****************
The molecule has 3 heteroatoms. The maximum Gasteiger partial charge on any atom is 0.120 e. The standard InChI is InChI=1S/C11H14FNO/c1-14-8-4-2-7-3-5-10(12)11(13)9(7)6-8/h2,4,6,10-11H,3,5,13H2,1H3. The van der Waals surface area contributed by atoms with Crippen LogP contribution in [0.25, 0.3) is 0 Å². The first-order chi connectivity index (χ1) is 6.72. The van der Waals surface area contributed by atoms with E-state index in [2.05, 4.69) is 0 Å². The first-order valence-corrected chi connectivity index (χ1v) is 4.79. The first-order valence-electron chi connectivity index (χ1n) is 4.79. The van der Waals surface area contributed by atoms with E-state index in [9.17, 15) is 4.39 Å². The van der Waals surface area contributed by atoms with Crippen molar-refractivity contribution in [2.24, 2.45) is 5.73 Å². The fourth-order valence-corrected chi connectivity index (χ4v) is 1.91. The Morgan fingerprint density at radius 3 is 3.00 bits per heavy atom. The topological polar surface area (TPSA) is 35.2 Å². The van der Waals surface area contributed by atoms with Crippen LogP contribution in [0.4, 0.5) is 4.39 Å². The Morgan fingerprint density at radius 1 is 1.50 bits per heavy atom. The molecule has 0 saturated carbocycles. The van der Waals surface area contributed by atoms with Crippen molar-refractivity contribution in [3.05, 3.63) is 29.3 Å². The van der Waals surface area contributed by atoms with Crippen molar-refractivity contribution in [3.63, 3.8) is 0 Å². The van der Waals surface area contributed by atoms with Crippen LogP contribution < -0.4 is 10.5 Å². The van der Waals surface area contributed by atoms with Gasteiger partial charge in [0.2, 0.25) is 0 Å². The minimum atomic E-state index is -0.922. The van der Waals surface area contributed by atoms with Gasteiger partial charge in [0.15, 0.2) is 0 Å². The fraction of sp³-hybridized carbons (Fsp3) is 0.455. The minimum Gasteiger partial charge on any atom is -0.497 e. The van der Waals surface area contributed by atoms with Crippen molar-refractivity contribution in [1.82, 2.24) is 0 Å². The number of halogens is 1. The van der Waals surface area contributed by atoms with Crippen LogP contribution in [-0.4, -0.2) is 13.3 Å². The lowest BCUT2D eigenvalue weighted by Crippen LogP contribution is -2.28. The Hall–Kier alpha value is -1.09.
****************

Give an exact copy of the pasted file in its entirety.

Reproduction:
The molecule has 3 heteroatoms. The maximum Gasteiger partial charge on any atom is 0.120 e. The standard InChI is InChI=1S/C11H14FNO/c1-14-8-4-2-7-3-5-10(12)11(13)9(7)6-8/h2,4,6,10-11H,3,5,13H2,1H3. The van der Waals surface area contributed by atoms with Crippen LogP contribution in [0.25, 0.3) is 0 Å². The first-order chi connectivity index (χ1) is 6.72. The van der Waals surface area contributed by atoms with E-state index in [2.05, 4.69) is 0 Å². The first-order valence-corrected chi connectivity index (χ1v) is 4.79. The first-order valence-electron chi connectivity index (χ1n) is 4.79. The van der Waals surface area contributed by atoms with E-state index in [9.17, 15) is 4.39 Å². The van der Waals surface area contributed by atoms with Crippen molar-refractivity contribution in [2.24, 2.45) is 5.73 Å². The fourth-order valence-corrected chi connectivity index (χ4v) is 1.91. The Morgan fingerprint density at radius 3 is 3.00 bits per heavy atom. The topological polar surface area (TPSA) is 35.2 Å². The van der Waals surface area contributed by atoms with Crippen LogP contribution in [0.4, 0.5) is 4.39 Å². The Morgan fingerprint density at radius 1 is 1.50 bits per heavy atom. The molecule has 0 saturated carbocycles. The van der Waals surface area contributed by atoms with Crippen molar-refractivity contribution in [3.05, 3.63) is 29.3 Å². The van der Waals surface area contributed by atoms with Crippen molar-refractivity contribution in [3.63, 3.8) is 0 Å². The van der Waals surface area contributed by atoms with Crippen LogP contribution < -0.4 is 10.5 Å². The van der Waals surface area contributed by atoms with Gasteiger partial charge in [0.2, 0.25) is 0 Å². The minimum atomic E-state index is -0.922. The van der Waals surface area contributed by atoms with Gasteiger partial charge in [0.15, 0.2) is 0 Å². The fraction of sp³-hybridized carbons (Fsp3) is 0.455. The minimum Gasteiger partial charge on any atom is -0.497 e. The van der Waals surface area contributed by atoms with Crippen molar-refractivity contribution in [1.82, 2.24) is 0 Å². The number of halogens is 1. The van der Waals surface area contributed by atoms with Crippen LogP contribution in [-0.4, -0.2) is 13.3 Å². The lowest BCUT2D eigenvalue weighted by Crippen LogP contribution is -2.28. The Hall–Kier alpha value is -1.09.